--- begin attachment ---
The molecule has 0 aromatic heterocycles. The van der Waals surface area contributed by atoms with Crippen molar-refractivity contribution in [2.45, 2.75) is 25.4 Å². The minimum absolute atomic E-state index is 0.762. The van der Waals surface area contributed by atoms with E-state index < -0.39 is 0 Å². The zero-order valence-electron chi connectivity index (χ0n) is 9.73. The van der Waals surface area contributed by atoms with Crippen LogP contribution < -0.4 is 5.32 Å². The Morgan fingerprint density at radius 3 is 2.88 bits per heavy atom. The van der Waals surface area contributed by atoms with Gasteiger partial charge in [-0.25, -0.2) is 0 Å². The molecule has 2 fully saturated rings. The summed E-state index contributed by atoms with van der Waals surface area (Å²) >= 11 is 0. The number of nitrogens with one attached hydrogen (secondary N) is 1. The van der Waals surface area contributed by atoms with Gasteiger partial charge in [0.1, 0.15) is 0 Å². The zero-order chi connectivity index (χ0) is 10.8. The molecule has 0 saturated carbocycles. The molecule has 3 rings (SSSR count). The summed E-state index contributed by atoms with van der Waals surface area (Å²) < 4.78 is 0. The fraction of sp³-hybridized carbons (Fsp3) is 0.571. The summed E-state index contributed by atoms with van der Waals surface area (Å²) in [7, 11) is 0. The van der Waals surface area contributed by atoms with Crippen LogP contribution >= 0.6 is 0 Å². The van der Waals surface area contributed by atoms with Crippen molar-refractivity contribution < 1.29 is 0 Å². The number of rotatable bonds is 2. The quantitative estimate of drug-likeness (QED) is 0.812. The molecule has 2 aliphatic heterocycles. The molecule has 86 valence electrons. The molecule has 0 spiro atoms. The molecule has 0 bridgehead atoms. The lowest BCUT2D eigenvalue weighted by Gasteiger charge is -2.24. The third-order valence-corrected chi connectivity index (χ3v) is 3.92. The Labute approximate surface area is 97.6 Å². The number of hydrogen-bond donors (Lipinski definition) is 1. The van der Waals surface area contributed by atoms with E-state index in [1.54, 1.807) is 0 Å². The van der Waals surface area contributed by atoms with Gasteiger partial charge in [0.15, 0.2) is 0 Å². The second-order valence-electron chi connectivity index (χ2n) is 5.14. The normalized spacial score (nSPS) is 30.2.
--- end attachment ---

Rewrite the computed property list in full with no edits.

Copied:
The molecule has 0 aromatic heterocycles. The van der Waals surface area contributed by atoms with Crippen molar-refractivity contribution in [2.45, 2.75) is 25.4 Å². The minimum absolute atomic E-state index is 0.762. The van der Waals surface area contributed by atoms with E-state index < -0.39 is 0 Å². The zero-order valence-electron chi connectivity index (χ0n) is 9.73. The van der Waals surface area contributed by atoms with Crippen LogP contribution < -0.4 is 5.32 Å². The Morgan fingerprint density at radius 3 is 2.88 bits per heavy atom. The van der Waals surface area contributed by atoms with Gasteiger partial charge in [-0.25, -0.2) is 0 Å². The molecule has 2 fully saturated rings. The summed E-state index contributed by atoms with van der Waals surface area (Å²) >= 11 is 0. The number of nitrogens with one attached hydrogen (secondary N) is 1. The van der Waals surface area contributed by atoms with Gasteiger partial charge in [0.1, 0.15) is 0 Å². The zero-order chi connectivity index (χ0) is 10.8. The molecule has 0 saturated carbocycles. The molecule has 3 rings (SSSR count). The summed E-state index contributed by atoms with van der Waals surface area (Å²) < 4.78 is 0. The fraction of sp³-hybridized carbons (Fsp3) is 0.571. The summed E-state index contributed by atoms with van der Waals surface area (Å²) in [7, 11) is 0. The van der Waals surface area contributed by atoms with Crippen LogP contribution >= 0.6 is 0 Å². The van der Waals surface area contributed by atoms with Crippen molar-refractivity contribution < 1.29 is 0 Å². The number of rotatable bonds is 2. The quantitative estimate of drug-likeness (QED) is 0.812. The molecule has 2 aliphatic heterocycles. The molecule has 86 valence electrons. The molecule has 0 spiro atoms. The molecule has 0 bridgehead atoms. The lowest BCUT2D eigenvalue weighted by Gasteiger charge is -2.24. The third-order valence-corrected chi connectivity index (χ3v) is 3.92. The Labute approximate surface area is 97.6 Å². The number of hydrogen-bond donors (Lipinski definition) is 1. The van der Waals surface area contributed by atoms with E-state index in [1.54, 1.807) is 0 Å². The van der Waals surface area contributed by atoms with Gasteiger partial charge in [0.15, 0.2) is 0 Å². The second-order valence-electron chi connectivity index (χ2n) is 5.14. The normalized spacial score (nSPS) is 30.2.